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Young People Drive Up Support for Legal Marijuana, Same-Sex Marriage Young People Drive Up Support for Legal Marijuana, Same-Sex Marriage

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Young People Drive Up Support for Legal Marijuana, Same-Sex Marriage

Most voters say climate change did not cause superstorm Sandy.

A new poll released early Wednesday shows a majority in favor of legalizing marijuana, with younger voters strongly supportive of such a policy. The Quinnipiac University poll shows younger voters also driving growing support for same-sex marriage, on which respondents were split about evenly.

Overall, 51 percent of voters think the use of marijuana should be made legal in the United States, while just 44 percent oppose legalization. Two-thirds of voters under age 30 think it should be legal, but only 35 percent of those 65 and older agree.


"It seems likely," said Quinnipiac University Polling Institute assistant director Peter Brown, "that given the better than 2-1 majority among younger voters, legalization is just a matter of time." Voters in Colorado and Washington approved initiatives last month legalizing recreational use of the drug in their states.

The issue is also subject to a wide gender gap. Men favor making marijuana legal, 59 percent to 36 percent. But only 44 percent of female voters think it should be legal, and 52 percent think it should not.

Self-identified Republicans are less likely to say marijuana should be legal, with just 31 percent in favor. Equal percentages of Democrats and independents, 58 percent, said it should be legal.


Meanwhile, 48 percent of voters support same-sex marriage, the poll shows, while 46 percent oppose it. Given the poll's margin of error of plus or minus 2.2 percentage points, the difference between the two outcomes is statistically insignificant. But the poll does show a marked increase in support: Quinnipiac last tested the issue in July 2008, when only 36 percent of voters supported it, compared with 55 percent who opposed it then.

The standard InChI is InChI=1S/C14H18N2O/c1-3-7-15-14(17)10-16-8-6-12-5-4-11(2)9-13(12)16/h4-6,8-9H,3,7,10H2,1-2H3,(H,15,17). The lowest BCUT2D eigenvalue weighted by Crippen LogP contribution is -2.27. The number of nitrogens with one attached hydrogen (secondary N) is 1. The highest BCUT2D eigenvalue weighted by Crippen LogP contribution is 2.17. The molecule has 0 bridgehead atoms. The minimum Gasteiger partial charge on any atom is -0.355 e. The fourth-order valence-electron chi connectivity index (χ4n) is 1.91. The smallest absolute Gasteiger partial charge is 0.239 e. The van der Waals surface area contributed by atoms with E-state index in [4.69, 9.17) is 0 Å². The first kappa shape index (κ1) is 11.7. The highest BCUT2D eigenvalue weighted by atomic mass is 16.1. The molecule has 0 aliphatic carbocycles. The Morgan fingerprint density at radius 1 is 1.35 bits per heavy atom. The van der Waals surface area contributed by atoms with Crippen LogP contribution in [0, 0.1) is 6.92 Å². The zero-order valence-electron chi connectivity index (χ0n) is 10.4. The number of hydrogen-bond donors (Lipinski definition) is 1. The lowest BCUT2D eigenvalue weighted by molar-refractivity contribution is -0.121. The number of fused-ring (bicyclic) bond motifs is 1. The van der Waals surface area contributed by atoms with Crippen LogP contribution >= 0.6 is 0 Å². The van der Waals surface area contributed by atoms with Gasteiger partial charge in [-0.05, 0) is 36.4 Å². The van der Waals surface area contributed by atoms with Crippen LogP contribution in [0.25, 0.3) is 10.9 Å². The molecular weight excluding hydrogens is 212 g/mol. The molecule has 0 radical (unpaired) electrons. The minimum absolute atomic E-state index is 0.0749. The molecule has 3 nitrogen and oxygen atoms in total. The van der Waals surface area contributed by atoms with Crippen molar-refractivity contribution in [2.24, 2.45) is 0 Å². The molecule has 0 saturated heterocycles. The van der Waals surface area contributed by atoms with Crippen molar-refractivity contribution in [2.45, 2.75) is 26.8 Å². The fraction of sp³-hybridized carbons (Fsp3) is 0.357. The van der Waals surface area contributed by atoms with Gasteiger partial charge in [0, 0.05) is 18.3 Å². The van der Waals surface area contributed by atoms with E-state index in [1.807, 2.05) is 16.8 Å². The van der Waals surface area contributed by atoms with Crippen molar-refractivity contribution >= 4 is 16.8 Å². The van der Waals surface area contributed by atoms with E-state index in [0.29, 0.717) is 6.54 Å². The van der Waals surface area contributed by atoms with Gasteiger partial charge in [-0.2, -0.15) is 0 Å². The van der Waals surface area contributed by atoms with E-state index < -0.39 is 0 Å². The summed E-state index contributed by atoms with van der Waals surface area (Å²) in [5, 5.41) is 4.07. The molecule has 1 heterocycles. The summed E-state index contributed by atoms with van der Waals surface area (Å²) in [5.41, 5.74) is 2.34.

"It seems pretty clear that attitudes toward same-sex marriage in American society are changing rapidly. While the country remains split on the issue, supporters have come pretty far in the last four years," said Brown. "Since voters 18 to 29 years old support same-sex marriage 63-35 percent, once again we see it's just a matter of time."

On other issues, the poll finds strong support for the Obama administration's "policy in which young illegal immigrants who came to the country as children will be able to obtain work permits and will not face deportation." Seventy percent support that change, up from 55 percent this past July.

A plurality of voters, 47 percent, said that David Petraeus was right to resign last month as director of the Central Intelligence Agency because of an extramarital affair, while 41 percent think he should have remained in charge of the CIA.


And 41 percent of voters said that the Obama administration "deliberately misled the American people" about the events surrounding the killing of the U.S. ambassador to Libya in September; 47 percent said the administration "shared the facts with the American people as they became available," and 12 percent said they didn't know. Voter opinions on the Benghazi incident fall largely along party lines: 76 percent of Democrats said that the administration shared the facts as they became available, and 79 percent of Republicans said that the administration misled the public. Independents were largely split.

A partisan split also surfaced on whether climate change caused superstorm Sandy. Overall, voters said it did not cause the storm, 57 percent to 37 percent. Only 14 percent of Republicans said climate change was to blame, versus 55 percent of Democrats and 37 percent of independents. 

The poll of 1,949 registered voters was conducted Nov. 28-Dec. 3.


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